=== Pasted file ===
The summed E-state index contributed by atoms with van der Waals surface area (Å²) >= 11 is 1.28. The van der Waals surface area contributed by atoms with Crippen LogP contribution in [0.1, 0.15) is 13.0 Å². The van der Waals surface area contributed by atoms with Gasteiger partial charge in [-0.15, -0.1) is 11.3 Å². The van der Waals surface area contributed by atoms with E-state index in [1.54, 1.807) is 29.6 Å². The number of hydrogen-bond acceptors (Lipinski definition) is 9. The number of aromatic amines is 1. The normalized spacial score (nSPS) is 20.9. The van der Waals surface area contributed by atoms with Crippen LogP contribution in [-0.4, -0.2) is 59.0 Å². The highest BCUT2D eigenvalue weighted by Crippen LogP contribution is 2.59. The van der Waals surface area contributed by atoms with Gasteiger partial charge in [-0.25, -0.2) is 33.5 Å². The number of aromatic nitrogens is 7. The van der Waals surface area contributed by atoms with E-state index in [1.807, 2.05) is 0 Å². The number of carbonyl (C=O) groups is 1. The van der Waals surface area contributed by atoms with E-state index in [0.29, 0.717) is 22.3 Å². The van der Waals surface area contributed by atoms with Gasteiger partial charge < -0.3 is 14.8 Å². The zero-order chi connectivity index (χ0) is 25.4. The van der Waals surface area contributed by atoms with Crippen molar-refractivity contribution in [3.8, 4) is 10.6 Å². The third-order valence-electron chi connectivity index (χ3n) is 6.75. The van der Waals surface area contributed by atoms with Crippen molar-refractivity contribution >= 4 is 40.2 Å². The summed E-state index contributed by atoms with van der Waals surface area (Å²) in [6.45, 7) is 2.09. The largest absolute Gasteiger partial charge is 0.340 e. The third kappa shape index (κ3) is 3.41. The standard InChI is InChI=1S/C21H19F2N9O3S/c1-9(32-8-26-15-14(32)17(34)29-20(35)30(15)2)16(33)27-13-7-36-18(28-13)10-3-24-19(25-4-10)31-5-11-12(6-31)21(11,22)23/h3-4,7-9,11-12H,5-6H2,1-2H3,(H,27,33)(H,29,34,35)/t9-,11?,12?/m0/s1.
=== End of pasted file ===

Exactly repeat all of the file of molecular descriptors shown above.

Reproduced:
The summed E-state index contributed by atoms with van der Waals surface area (Å²) >= 11 is 1.28. The van der Waals surface area contributed by atoms with Crippen LogP contribution in [0.1, 0.15) is 13.0 Å². The van der Waals surface area contributed by atoms with Gasteiger partial charge in [-0.15, -0.1) is 11.3 Å². The van der Waals surface area contributed by atoms with E-state index in [1.54, 1.807) is 29.6 Å². The number of hydrogen-bond acceptors (Lipinski definition) is 9. The number of aromatic amines is 1. The normalized spacial score (nSPS) is 20.9. The van der Waals surface area contributed by atoms with Crippen LogP contribution in [-0.4, -0.2) is 59.0 Å². The highest BCUT2D eigenvalue weighted by Crippen LogP contribution is 2.59. The van der Waals surface area contributed by atoms with Gasteiger partial charge in [-0.25, -0.2) is 33.5 Å². The number of aromatic nitrogens is 7. The van der Waals surface area contributed by atoms with E-state index in [1.807, 2.05) is 0 Å². The number of carbonyl (C=O) groups is 1. The van der Waals surface area contributed by atoms with E-state index in [0.29, 0.717) is 22.3 Å². The van der Waals surface area contributed by atoms with Gasteiger partial charge < -0.3 is 14.8 Å². The zero-order chi connectivity index (χ0) is 25.4. The van der Waals surface area contributed by atoms with Crippen molar-refractivity contribution in [3.8, 4) is 10.6 Å². The third-order valence-electron chi connectivity index (χ3n) is 6.75. The van der Waals surface area contributed by atoms with Crippen molar-refractivity contribution >= 4 is 40.2 Å². The summed E-state index contributed by atoms with van der Waals surface area (Å²) in [6.45, 7) is 2.09. The largest absolute Gasteiger partial charge is 0.340 e. The third kappa shape index (κ3) is 3.41. The standard InChI is InChI=1S/C21H19F2N9O3S/c1-9(32-8-26-15-14(32)17(34)29-20(35)30(15)2)16(33)27-13-7-36-18(28-13)10-3-24-19(25-4-10)31-5-11-12(6-31)21(11,22)23/h3-4,7-9,11-12H,5-6H2,1-2H3,(H,27,33)(H,29,34,35)/t9-,11?,12?/m0/s1.